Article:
Dedja, Arben (2012) Administration of L-citrulline in an animal model of perinatal lung damage. [Ph.D. thesis]
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Moderate hyperoxia and induced chorioamnionitis by intrauterine administration of endotoxin LPS into near-term pregnant rats cause alveolar and vascular lung derangement in the newborns. Endogenous nitric oxide (NO), which promotes lung growth, is produced from the metabolism of L-arginine to L-citrulline in endothelial cells. We investigated whether administering L-citrulline by raising the serum levels of L-arginine and enhancing NO endogenous synthesis, attenuates lung injury in a chorioamnionitis and/or moderate hyperoxia-induced model. Material and Methods. Newborn rats (receiving or not intrauterine LPS) were exposed to FiO2=0.6 or room air till 14 days after birth and were administered L-citrulline. Serum and lung tissues were collected for further analysis. The lung sections were subsequently stained with H&E and photomicrographs were obtained at 10X magnification. For vessel density assessment, sections were stained to reveal the presence of von Willebrand Factor Antigen. VEGF and eNOS protein expression was examined by Western blot. High performance liquid chromatography-mass spectrometry was used for simultaneous determination and quantification of ADMA, SDMA, L-arginine, L-citrulline, NMMA and homo-arginine in the serum. Results. The lung histopathology analysis of the Hyperoxia group showed a pattern typically emphysematous, similar to the LPS exposure group, when compared to controls. Exposure to hyperoxia was associated with an arrested alveolarization, inducing a change in lung morphology with patchy areas of parenchymal thickening interspersed with areas of enlarged air spaces. The lung sections of the CITR+hyperoxia and LPS+CITR rats contained smaller and more numerous air spaces, and were more similar to the control lungs. The mean alveolar size was higher in Hyperoxia group vs. controls, or LPS+CITR, in a post hoc comparison unchanged with respect to CITR+hyperoxia, or LPS, or CITR. The secondary crests were higher in the Control and CITR+hyperoxia and LPS+CITR groups than in the Hyperoxia only, or LPS only groups. VEGF gene expression evaluated by real-time quantitative PCR was lower in the Hyperoxia group, than in the CITR+hyperoxia or Control groups. Also, lung sections from Control and CITR+hyperoxia animals showed a similar vWF expression, whereas staining was weaker in the Hyperoxia group. In the CITR+hyperoxia sections there was also evidence of a better organization of the vessel network than in animals exposed to hyperoxia. The amount of eNOS protein normalized in the lung tissue from the L-citrulline treated animals was higher than in the tissues from the Hyperoxia group. Serum assessment with mass spectrometry did not show major differences in the time course and treatment groups. Conclusions. Our main findings were that: (i) administering L-citrulline proved effective in improving alveolar growth after oxygen-induced and antenatal endotoxin exposure lung damage; (ii) VEGF gene and protein were over-expressed in the group treated with L-citrulline. There may have been further protective effects on the alveolar vascular network and, consequently, on matrix maturation in our model and this may be promising with a view to BPD prevention strategies.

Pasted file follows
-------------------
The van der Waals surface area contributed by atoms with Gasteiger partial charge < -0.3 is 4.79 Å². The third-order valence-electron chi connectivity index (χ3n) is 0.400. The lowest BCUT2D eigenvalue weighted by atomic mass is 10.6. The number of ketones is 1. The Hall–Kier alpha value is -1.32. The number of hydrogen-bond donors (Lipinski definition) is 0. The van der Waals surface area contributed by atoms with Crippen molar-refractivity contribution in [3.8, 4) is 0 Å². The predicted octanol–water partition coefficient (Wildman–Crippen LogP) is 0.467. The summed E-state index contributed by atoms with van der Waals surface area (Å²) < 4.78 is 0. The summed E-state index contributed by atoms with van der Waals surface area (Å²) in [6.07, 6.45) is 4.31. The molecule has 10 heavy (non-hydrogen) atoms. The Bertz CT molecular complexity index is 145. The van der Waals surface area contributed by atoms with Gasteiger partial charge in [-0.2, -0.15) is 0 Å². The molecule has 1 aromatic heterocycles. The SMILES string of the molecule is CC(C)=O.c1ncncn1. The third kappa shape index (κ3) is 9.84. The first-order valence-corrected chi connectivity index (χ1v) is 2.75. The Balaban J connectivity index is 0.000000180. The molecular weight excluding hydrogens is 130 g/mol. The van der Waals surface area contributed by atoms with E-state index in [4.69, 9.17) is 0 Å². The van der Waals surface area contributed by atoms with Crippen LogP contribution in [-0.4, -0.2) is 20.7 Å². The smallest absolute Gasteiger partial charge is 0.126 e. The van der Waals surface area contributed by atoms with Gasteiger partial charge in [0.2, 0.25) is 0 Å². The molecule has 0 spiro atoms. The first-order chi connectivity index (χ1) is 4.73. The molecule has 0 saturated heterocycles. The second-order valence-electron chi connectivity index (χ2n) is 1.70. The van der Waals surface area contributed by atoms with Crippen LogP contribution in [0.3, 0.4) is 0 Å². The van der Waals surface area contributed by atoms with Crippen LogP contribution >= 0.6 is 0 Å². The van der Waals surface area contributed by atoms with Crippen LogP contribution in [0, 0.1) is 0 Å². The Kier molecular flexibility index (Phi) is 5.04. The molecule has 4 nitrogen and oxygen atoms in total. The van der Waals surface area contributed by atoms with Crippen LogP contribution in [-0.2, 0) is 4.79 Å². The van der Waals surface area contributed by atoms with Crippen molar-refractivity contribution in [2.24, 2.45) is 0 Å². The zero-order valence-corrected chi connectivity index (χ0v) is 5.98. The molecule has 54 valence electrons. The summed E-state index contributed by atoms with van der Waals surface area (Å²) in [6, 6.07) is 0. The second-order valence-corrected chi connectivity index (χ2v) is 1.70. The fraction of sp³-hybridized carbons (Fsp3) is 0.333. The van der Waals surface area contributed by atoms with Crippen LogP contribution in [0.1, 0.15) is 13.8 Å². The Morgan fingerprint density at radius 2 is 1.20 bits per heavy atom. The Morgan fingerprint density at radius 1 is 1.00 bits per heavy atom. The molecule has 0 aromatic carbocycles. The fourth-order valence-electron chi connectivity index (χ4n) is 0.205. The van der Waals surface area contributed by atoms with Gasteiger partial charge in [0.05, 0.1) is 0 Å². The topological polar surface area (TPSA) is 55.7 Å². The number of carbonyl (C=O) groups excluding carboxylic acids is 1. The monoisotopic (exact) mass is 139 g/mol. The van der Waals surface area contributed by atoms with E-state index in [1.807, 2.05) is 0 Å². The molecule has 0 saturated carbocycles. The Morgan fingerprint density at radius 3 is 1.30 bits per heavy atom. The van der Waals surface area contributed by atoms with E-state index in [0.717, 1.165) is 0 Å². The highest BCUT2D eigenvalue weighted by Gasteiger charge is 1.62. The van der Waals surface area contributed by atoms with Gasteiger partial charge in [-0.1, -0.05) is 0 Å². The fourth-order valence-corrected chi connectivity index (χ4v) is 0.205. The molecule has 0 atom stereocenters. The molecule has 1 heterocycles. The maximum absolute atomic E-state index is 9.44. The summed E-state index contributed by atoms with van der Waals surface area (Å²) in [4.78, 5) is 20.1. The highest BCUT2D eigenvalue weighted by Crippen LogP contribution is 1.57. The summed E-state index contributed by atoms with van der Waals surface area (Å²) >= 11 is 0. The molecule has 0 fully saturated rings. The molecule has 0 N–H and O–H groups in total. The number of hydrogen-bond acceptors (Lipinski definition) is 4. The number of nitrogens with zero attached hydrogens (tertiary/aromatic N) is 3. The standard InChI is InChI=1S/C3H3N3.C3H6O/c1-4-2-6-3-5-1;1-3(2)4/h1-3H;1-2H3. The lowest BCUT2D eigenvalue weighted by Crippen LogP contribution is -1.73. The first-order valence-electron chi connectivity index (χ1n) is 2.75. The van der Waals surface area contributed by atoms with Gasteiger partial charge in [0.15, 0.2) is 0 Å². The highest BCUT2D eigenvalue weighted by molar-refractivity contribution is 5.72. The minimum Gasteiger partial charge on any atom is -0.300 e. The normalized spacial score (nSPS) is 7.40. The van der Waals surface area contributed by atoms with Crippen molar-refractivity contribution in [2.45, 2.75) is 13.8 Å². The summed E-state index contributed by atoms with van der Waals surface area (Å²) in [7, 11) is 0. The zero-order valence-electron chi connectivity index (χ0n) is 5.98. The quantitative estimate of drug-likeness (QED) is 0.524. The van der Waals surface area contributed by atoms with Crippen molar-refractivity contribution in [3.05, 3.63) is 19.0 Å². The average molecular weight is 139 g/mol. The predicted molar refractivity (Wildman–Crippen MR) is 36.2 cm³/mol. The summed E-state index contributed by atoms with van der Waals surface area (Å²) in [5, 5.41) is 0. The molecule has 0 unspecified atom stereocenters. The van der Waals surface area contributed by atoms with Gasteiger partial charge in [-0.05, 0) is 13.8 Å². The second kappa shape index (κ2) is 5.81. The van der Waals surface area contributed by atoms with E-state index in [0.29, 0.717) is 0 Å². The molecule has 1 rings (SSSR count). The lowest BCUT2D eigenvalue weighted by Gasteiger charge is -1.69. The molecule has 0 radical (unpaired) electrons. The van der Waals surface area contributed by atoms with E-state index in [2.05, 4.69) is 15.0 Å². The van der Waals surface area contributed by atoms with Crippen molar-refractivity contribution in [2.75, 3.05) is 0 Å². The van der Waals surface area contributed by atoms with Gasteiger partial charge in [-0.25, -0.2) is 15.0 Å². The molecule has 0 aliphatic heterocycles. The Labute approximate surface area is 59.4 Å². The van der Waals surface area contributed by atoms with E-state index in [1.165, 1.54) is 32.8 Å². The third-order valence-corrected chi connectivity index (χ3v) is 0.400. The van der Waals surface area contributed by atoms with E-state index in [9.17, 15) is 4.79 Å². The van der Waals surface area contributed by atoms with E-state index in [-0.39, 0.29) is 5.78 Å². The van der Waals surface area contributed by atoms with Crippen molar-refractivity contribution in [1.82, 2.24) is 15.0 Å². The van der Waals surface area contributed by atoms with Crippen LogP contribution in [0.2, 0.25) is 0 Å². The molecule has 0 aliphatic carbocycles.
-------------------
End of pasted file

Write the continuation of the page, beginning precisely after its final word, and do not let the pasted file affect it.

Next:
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La corioamnionite indotta dalla somministrazione intrauterina dell’endotossina LPS e da una moderata iperossia nei primi giorni di vita causano uno squilibrio alveolare e vascolare del polmone nel ratto neonato. L’ossido nitrico (NO) endogeno, che promuove la crescita polmonare, viene prodotto nelle cellule endoteliali dal metabolismo del L-arginina verso il suo prodotto, la L-citrullina. Abbiamo studiato l’efficacia della somministrazione di L-citrullina in un modello di danno indotto da corioamnionite e/o da iperossia nei ratti neonati nell’attenuare il danno polmonare intervenendo sulla sintesi del NO endogeno aumentando i livelli di L-arginina.
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